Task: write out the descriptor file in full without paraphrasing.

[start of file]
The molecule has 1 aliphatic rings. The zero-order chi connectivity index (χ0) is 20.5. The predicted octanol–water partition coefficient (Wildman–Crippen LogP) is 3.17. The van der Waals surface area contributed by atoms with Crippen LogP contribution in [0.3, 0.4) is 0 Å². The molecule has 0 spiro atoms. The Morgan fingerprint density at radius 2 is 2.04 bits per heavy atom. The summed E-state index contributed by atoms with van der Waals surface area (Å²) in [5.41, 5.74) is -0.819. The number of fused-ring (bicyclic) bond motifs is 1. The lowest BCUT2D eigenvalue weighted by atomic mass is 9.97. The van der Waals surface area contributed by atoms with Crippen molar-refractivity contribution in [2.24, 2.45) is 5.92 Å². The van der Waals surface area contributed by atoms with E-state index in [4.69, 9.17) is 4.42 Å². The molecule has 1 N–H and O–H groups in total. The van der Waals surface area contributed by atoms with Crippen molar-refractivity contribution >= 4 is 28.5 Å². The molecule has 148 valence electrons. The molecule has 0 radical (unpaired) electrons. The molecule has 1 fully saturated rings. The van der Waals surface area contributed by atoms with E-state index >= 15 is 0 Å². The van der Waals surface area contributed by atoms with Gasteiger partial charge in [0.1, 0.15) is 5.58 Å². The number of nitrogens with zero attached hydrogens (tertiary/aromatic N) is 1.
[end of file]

The molecule has 1 aliphatic rings. The zero-order chi connectivity index (χ0) is 20.5. The predicted octanol–water partition coefficient (Wildman–Crippen LogP) is 3.17. The van der Waals surface area contributed by atoms with Crippen LogP contribution in [0.3, 0.4) is 0 Å². The molecule has 0 spiro atoms. The Morgan fingerprint density at radius 2 is 2.04 bits per heavy atom. The summed E-state index contributed by atoms with van der Waals surface area (Å²) in [5.41, 5.74) is -0.819. The number of fused-ring (bicyclic) bond motifs is 1. The lowest BCUT2D eigenvalue weighted by atomic mass is 9.97. The van der Waals surface area contributed by atoms with Crippen molar-refractivity contribution in [2.24, 2.45) is 5.92 Å². The van der Waals surface area contributed by atoms with E-state index in [4.69, 9.17) is 4.42 Å². The molecule has 1 N–H and O–H groups in total. The van der Waals surface area contributed by atoms with Crippen molar-refractivity contribution >= 4 is 28.5 Å². The molecule has 148 valence electrons. The molecule has 0 radical (unpaired) electrons. The molecule has 1 fully saturated rings. The van der Waals surface area contributed by atoms with E-state index >= 15 is 0 Å². The van der Waals surface area contributed by atoms with Gasteiger partial charge in [0.1, 0.15) is 5.58 Å². The number of nitrogens with zero attached hydrogens (tertiary/aromatic N) is 1.